Continuing on to the Islamic tradition, we see that women were again blamed for being sexual temptresses. They were veiled, secluded and literally sexually circumcised.23 (Editor’s note: Although not specifically prescribed by Islam, female circumcision is practiced in many, but not all Muslim countries.) This tradition continues today in the Middle East and Africa and is a heinous act against girls and women. It clearly illustrates a deep and unhealthy psychology in which men, women and children alike suffer.

And this brings us to the present. Where do we, as modern day Middle Eastern dancers, stand in relation to all of this her/history? I believe that we, as the new sacred temple priestesses, are in a unique position to reconcile the sexual-spiritual schism that occurred when the Judeo-Christian-Islamic traditions came into power and matrilineal gave way to patrilineal societies. We do this through our bodies, our living presence, our sexy and holy dance. But first we must reclaim and reconnect with some of the ancient Goddess’s most enduring and life sustaining principles. I am not advocating a return to sacred prostitution or to the Mother Earth religion per se, but rather an assimilation of those aspects of these practices that are most sacred and healthy for us as individuals, our societies and our planet as a whole.

There are four main points in which we, as new temple priestesses, reclaim and reconnect with the ancient Goddess. First, we must understand our dance as embodying nature, especially its fertility aspects. Our present body-spirit schism coupled with our technological Western culture has led us to become separated from nature.24 Most of us do not grow our own food and are not intimately connected with the land like the ancients were. We must be reminded of what is true and natural; our dancing, with its visceral, organic appeal, does this. We also embody the natural elements of Earth, Air, Water and Fire when we perform our earthy beledies, airy veils, watery chiftitellies and explosive, hot drum solos.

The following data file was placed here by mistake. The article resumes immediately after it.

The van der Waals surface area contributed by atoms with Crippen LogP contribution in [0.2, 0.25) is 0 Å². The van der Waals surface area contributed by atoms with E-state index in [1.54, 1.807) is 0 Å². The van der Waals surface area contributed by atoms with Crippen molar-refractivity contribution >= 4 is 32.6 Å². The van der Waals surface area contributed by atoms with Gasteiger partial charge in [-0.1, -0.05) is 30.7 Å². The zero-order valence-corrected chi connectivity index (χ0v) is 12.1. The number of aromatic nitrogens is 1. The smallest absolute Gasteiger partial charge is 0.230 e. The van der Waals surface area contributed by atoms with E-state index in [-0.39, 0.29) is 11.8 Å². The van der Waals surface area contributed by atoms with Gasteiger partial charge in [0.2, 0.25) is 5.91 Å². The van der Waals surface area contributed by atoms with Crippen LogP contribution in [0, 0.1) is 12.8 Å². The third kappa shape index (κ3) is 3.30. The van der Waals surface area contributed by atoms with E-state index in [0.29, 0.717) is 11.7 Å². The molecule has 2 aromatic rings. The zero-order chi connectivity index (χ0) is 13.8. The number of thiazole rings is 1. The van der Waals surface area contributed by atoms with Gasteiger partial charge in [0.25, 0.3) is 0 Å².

Our dance exudes fertility. We move our pelvises and roll our bellies, honoring the sexual act and the resulting procreation.25 Our dance has, for centuries, been used to teach and facilitate childbirth movement and breathing, passed on from woman to woman. This actually resonates from an earlier era when one of the functions of the sacred priestess was to preside over childbirth and wet nursing.26

We exalt our wealthy, fertile culture with our show of bodily adornments: our costly, beautiful beaded breasts and hips, our expensive silky chiffons and our well kept-skin and hair. We communicate robust life forces, our eyes and lips, open and full. With our lush, often rounded bodies, we revel in our flesh! In a culture where bulimia and anorexia (literal denials of the flesh) are quickly becoming the norm, it is healing for others to watch us do so.